Published by Anchor on June 23, 2015
Genres: Short Story
Pages: 289
Format: Paperback
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In this extraordinary collection, Margaret Atwood gives us nine unforgettable tales that reveal the grotesque, delightfully wicked facets of humanity. “Alphinland,” the first of three loosely linked tales, introduces us to a fantasy writer who is guided through a stormy winter evening by the voice of her late husband. In “Lusus Naturae,” a young woman, monstrously transformed by a genetic defect, is mistaken for a vampire. And in the title story, a woman who has killed four husbands discovers an opportunity to exact vengeance on the first man who ever wronged her.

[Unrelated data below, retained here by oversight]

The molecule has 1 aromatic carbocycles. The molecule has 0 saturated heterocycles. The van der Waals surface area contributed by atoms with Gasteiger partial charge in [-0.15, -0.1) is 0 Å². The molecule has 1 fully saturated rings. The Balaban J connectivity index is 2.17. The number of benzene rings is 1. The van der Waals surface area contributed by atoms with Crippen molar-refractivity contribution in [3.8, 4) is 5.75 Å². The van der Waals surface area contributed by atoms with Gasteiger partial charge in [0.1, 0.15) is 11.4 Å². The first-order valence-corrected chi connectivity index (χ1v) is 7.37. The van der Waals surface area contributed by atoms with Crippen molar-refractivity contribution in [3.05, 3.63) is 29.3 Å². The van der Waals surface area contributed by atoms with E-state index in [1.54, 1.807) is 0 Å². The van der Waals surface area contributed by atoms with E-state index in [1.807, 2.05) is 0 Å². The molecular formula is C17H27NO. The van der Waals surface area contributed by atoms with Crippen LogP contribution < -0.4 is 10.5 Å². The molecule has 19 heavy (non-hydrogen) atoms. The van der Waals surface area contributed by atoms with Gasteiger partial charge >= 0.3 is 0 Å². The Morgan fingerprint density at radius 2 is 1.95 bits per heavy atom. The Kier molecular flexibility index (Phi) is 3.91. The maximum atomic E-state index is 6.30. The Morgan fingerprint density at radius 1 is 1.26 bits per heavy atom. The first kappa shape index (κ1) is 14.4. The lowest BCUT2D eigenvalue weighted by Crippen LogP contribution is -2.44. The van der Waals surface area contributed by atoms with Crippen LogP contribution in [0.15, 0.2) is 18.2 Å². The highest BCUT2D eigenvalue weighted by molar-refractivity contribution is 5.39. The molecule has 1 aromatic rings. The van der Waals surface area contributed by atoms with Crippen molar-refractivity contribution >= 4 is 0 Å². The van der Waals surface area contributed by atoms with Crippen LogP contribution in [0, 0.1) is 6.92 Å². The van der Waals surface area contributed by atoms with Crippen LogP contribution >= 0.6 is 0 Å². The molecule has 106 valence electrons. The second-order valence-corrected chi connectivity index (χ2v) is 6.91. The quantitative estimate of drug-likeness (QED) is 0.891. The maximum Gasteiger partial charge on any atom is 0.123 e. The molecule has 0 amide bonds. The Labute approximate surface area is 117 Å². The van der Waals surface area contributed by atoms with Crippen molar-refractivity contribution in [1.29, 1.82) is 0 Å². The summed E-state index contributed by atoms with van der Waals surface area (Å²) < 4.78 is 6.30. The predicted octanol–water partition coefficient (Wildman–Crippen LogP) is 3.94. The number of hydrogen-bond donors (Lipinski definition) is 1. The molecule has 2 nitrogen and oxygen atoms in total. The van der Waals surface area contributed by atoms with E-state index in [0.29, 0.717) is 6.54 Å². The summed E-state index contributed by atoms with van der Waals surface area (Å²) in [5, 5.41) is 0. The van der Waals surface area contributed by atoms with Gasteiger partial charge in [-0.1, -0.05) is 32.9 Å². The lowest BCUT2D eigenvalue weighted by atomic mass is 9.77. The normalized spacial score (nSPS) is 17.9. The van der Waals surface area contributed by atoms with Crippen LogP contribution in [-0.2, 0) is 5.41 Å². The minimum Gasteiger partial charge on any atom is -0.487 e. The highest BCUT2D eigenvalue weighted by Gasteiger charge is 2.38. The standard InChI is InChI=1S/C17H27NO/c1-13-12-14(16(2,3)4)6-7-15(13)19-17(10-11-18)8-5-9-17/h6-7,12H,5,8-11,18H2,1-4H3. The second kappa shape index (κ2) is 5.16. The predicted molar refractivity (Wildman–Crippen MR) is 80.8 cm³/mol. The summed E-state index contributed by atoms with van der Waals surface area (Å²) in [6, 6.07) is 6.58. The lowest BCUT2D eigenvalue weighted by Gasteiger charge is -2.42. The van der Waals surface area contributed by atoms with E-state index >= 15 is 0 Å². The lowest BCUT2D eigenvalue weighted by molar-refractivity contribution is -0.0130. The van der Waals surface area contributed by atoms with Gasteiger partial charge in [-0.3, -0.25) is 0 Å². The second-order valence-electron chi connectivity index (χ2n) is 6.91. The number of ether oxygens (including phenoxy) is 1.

Mailbox Monday – 10/12


Mailbox Monday

Welcome to Mailbox Monday. To check out everyone’s additions and add you own link, head to the Mailbox Monday Blog. I received a couple of books this week that I’m looking forward to reading.


Untimely Death came from Kaye Publicity. How could I pass up the combo of a resort and Shakespeare?

Mailbox Monday – 10/12 Untimely Death by Elizabeth J. Duncan
Series: Shakespeare in the Catskills Mystery #1
Published by Crooked Lane Books on November 10th 2015
Genres: Mystery
Pages: 304
Format: Hardcover
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A Catskills resort’s production of Shakespeare’s Romeo and Juliet takes a wickedly ironic turn when the leading lady, Lauren Richmond, is first poisoned and then stabbed. Who would extinguish the life of such a beautiful young thespian? Who wouldn’t? Seems like just about everyone had a motive to pull the ropes on her final curtain call.